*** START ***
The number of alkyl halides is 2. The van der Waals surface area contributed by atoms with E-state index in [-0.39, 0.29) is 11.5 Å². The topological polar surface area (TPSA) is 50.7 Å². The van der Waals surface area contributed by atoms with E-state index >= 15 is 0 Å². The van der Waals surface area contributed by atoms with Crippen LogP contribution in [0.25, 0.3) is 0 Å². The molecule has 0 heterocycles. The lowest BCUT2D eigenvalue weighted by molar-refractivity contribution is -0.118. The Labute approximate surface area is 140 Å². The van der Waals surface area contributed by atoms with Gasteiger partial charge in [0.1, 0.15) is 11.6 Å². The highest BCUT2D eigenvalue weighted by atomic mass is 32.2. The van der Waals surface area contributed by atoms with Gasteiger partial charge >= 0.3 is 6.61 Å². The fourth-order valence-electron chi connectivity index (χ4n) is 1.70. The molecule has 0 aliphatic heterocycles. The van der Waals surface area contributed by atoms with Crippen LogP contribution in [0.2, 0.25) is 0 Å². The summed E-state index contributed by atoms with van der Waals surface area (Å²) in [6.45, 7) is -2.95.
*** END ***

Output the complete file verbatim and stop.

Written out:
The number of alkyl halides is 2. The van der Waals surface area contributed by atoms with E-state index in [-0.39, 0.29) is 11.5 Å². The topological polar surface area (TPSA) is 50.7 Å². The van der Waals surface area contributed by atoms with E-state index >= 15 is 0 Å². The van der Waals surface area contributed by atoms with Crippen LogP contribution in [0.25, 0.3) is 0 Å². The molecule has 0 heterocycles. The lowest BCUT2D eigenvalue weighted by molar-refractivity contribution is -0.118. The Labute approximate surface area is 140 Å². The van der Waals surface area contributed by atoms with Gasteiger partial charge in [0.1, 0.15) is 11.6 Å². The highest BCUT2D eigenvalue weighted by atomic mass is 32.2. The van der Waals surface area contributed by atoms with Gasteiger partial charge >= 0.3 is 6.61 Å². The fourth-order valence-electron chi connectivity index (χ4n) is 1.70. The molecule has 0 aliphatic heterocycles. The van der Waals surface area contributed by atoms with Crippen LogP contribution in [0.2, 0.25) is 0 Å². The summed E-state index contributed by atoms with van der Waals surface area (Å²) in [6.45, 7) is -2.95.